Yes! Sight words (sometimes called high frequency words) are words which a reader can identify by their appearance, even if the reader doesn’t know phonics. They are often little words like “a” and “and.” Some of them follow the rules of phonics, but some don’t.
Why is knowing them important? According to Dr. Edward B. Fry who did extensive research on English words,
- 25 sight words make up about one-third of all words published.
- 100 words comprise approximately one-half of all of the words found in publications.
- 300 words make up approximately 65% of all written material.
In the 1940s, Dr. Edward W. Dolch published a list of about 300 words commonly used in children’s books published in the 1920’s and 1930’s. These became the first list of sight words.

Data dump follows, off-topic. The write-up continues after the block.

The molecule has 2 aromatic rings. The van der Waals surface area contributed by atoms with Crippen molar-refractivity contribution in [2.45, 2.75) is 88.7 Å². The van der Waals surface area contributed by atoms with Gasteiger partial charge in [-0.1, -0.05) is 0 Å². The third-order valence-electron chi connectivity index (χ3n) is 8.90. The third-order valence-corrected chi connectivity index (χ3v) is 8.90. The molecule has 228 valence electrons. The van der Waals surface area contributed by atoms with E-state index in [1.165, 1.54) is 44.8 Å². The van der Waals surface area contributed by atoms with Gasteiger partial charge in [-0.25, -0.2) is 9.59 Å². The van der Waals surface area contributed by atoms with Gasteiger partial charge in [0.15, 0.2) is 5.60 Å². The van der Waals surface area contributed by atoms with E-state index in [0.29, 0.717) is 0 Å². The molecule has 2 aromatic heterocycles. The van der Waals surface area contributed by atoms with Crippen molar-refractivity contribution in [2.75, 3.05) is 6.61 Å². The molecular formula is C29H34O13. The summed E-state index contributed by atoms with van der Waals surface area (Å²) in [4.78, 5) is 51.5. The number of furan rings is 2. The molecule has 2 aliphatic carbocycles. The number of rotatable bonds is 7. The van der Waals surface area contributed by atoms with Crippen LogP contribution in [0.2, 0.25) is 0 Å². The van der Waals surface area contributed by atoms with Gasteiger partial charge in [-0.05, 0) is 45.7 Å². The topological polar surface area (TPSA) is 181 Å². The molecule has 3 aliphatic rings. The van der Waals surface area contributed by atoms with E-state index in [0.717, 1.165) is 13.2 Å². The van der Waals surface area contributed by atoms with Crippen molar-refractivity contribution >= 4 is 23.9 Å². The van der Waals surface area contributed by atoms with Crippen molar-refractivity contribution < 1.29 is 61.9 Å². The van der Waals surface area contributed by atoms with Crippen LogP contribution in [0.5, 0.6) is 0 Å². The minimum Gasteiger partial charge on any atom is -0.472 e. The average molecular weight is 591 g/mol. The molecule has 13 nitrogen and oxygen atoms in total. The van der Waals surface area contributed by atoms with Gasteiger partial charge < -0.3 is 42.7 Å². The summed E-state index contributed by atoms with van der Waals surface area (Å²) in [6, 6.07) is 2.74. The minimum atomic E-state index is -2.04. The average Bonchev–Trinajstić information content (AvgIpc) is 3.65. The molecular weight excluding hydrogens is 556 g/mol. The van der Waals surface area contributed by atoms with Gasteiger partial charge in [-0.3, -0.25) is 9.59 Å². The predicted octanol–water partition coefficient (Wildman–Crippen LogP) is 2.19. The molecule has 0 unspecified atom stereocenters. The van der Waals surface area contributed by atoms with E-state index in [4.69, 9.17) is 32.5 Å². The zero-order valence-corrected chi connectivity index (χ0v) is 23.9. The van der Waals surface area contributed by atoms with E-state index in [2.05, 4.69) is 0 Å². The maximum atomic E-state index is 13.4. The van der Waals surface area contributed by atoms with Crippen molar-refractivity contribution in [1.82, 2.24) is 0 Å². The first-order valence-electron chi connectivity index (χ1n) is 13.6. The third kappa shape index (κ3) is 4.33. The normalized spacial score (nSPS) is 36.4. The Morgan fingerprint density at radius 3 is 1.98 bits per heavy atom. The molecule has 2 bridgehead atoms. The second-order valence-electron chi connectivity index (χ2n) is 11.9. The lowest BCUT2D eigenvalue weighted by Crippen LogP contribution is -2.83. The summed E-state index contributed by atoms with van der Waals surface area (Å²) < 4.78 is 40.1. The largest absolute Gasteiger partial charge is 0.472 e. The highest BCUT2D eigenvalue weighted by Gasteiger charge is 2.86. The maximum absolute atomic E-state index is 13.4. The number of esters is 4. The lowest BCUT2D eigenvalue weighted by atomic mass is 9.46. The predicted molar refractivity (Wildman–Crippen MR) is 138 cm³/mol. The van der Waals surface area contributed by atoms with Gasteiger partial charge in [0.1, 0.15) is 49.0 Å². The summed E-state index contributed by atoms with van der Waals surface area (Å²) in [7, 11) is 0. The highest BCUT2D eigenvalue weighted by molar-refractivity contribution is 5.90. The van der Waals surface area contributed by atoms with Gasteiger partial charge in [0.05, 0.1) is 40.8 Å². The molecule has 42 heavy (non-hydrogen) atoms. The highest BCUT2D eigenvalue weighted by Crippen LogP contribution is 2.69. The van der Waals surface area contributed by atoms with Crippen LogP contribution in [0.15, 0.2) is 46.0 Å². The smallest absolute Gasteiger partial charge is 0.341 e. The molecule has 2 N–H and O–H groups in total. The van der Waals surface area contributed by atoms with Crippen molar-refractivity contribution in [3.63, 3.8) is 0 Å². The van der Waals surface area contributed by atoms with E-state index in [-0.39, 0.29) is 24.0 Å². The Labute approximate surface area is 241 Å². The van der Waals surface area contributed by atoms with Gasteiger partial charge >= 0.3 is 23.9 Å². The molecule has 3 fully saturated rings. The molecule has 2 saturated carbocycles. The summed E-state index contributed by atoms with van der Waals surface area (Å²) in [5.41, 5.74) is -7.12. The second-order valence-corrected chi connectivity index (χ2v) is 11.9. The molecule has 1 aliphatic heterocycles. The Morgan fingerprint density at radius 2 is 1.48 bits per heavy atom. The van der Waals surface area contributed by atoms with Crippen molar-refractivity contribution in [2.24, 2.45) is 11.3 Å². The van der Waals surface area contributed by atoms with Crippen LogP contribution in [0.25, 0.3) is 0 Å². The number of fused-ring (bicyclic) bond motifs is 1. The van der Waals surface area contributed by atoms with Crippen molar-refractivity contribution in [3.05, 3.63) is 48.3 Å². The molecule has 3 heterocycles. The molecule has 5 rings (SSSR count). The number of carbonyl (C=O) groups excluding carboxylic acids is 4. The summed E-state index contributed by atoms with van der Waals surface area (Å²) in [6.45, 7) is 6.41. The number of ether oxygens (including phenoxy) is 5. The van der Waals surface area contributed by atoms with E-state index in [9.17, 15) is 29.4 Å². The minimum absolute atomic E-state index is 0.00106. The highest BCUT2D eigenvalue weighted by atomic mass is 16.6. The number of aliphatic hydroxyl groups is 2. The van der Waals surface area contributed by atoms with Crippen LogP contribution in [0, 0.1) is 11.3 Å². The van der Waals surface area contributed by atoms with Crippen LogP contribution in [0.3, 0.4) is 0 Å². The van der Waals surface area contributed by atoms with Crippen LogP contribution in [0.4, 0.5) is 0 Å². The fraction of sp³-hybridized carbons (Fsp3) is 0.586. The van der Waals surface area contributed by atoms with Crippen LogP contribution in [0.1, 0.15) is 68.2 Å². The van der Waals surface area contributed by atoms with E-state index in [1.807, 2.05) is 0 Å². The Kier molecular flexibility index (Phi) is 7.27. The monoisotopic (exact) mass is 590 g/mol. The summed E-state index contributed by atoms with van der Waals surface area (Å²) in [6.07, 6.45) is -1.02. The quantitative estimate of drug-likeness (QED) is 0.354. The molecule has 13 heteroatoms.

In the 1990’s, Dr. Fry did further research and provided a list of 1,000 words which he called “instant” words.
By knowing these words, a child can read about 75% of almost any book written for children. For example, knowing the Dolch words, a child can read almost
- 88% of Ten Apples Up On Top by Dr. Seuss
- 87% – Green Eggs and Ham by Dr. Seuss
- 78% – Go, Dog. Go! by P.D. Eastman
- 78% – Are You My Mother? by P.D. Eastman
- 82% – I Want to Be Somebody New! by Robert Lopshire
- 83% – A Fly Went By! by Mike McClintock
- 78% – The Cat in the Hat by Dr. Seuss
- 81% – The Cat in the Hat Comes Back by Dr. Seuss
- 75% – One fish two fish red fish blue fish by Dr. Seuss
Lists of these words are available free on many websites. Search for either “Dolch words” or “Fry words.” You can buy cards printed with these words on them.
In our next blog, we’ll talk about ways to teach sight words.